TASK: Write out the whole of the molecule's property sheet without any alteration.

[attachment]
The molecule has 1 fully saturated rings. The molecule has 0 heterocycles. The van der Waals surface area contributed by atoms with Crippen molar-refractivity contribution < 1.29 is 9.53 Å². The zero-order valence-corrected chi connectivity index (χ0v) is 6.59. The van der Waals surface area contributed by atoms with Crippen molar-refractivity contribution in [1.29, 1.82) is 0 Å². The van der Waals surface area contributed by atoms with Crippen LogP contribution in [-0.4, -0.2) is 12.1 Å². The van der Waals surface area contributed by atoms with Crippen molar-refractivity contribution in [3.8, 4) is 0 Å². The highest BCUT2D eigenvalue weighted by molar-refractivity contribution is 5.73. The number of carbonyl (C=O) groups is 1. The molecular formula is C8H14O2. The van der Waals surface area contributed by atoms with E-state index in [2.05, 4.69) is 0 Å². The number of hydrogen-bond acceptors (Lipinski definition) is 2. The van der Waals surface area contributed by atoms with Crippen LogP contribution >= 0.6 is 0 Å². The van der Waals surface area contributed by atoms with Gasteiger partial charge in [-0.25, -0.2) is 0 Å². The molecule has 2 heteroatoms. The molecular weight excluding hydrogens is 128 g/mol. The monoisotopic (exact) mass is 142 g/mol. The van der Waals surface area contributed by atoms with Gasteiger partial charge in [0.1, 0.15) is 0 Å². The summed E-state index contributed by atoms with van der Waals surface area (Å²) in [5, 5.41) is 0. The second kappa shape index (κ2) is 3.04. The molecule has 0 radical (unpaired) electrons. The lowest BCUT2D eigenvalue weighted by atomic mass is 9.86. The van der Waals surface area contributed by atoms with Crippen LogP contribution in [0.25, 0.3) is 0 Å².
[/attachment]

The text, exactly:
The molecule has 1 fully saturated rings. The molecule has 0 heterocycles. The van der Waals surface area contributed by atoms with Crippen molar-refractivity contribution < 1.29 is 9.53 Å². The zero-order valence-corrected chi connectivity index (χ0v) is 6.59. The van der Waals surface area contributed by atoms with Crippen molar-refractivity contribution in [1.29, 1.82) is 0 Å². The van der Waals surface area contributed by atoms with Crippen LogP contribution in [-0.4, -0.2) is 12.1 Å². The van der Waals surface area contributed by atoms with Crippen molar-refractivity contribution in [3.8, 4) is 0 Å². The highest BCUT2D eigenvalue weighted by molar-refractivity contribution is 5.73. The number of carbonyl (C=O) groups is 1. The molecular formula is C8H14O2. The van der Waals surface area contributed by atoms with E-state index in [2.05, 4.69) is 0 Å². The number of hydrogen-bond acceptors (Lipinski definition) is 2. The van der Waals surface area contributed by atoms with Crippen LogP contribution >= 0.6 is 0 Å². The van der Waals surface area contributed by atoms with Gasteiger partial charge in [-0.25, -0.2) is 0 Å². The molecule has 2 heteroatoms. The molecular weight excluding hydrogens is 128 g/mol. The monoisotopic (exact) mass is 142 g/mol. The van der Waals surface area contributed by atoms with Gasteiger partial charge in [0.1, 0.15) is 0 Å². The summed E-state index contributed by atoms with van der Waals surface area (Å²) in [5, 5.41) is 0. The second kappa shape index (κ2) is 3.04. The molecule has 0 radical (unpaired) electrons. The lowest BCUT2D eigenvalue weighted by atomic mass is 9.86. The van der Waals surface area contributed by atoms with Crippen LogP contribution in [0.25, 0.3) is 0 Å².